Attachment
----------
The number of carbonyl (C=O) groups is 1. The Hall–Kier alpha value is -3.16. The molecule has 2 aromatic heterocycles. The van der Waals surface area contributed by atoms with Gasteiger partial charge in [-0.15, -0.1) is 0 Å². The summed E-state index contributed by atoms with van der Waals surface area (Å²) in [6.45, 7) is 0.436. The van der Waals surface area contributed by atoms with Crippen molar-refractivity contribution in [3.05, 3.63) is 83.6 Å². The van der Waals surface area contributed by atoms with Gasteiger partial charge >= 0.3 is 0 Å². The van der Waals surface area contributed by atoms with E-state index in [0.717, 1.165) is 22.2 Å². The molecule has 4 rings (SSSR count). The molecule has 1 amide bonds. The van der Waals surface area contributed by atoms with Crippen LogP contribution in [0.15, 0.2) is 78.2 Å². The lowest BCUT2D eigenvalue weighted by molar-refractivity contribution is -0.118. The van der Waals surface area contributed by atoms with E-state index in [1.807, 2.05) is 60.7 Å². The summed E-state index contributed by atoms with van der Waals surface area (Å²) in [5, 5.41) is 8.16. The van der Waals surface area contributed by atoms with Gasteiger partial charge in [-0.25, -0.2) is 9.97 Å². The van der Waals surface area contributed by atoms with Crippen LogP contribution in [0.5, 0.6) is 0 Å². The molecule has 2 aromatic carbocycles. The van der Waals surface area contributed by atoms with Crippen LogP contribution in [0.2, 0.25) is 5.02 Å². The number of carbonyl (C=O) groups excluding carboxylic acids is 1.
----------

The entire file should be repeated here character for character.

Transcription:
The number of carbonyl (C=O) groups is 1. The Hall–Kier alpha value is -3.16. The molecule has 2 aromatic heterocycles. The van der Waals surface area contributed by atoms with Gasteiger partial charge in [-0.15, -0.1) is 0 Å². The summed E-state index contributed by atoms with van der Waals surface area (Å²) in [6.45, 7) is 0.436. The van der Waals surface area contributed by atoms with Crippen molar-refractivity contribution in [3.05, 3.63) is 83.6 Å². The van der Waals surface area contributed by atoms with Gasteiger partial charge >= 0.3 is 0 Å². The van der Waals surface area contributed by atoms with E-state index in [0.717, 1.165) is 22.2 Å². The molecule has 4 rings (SSSR count). The molecule has 1 amide bonds. The van der Waals surface area contributed by atoms with Crippen LogP contribution in [0.15, 0.2) is 78.2 Å². The lowest BCUT2D eigenvalue weighted by molar-refractivity contribution is -0.118. The van der Waals surface area contributed by atoms with E-state index in [1.807, 2.05) is 60.7 Å². The summed E-state index contributed by atoms with van der Waals surface area (Å²) in [5, 5.41) is 8.16. The van der Waals surface area contributed by atoms with Gasteiger partial charge in [-0.25, -0.2) is 9.97 Å². The van der Waals surface area contributed by atoms with Crippen LogP contribution in [0.5, 0.6) is 0 Å². The molecule has 2 aromatic carbocycles. The van der Waals surface area contributed by atoms with Crippen LogP contribution in [0.2, 0.25) is 5.02 Å². The number of carbonyl (C=O) groups excluding carboxylic acids is 1.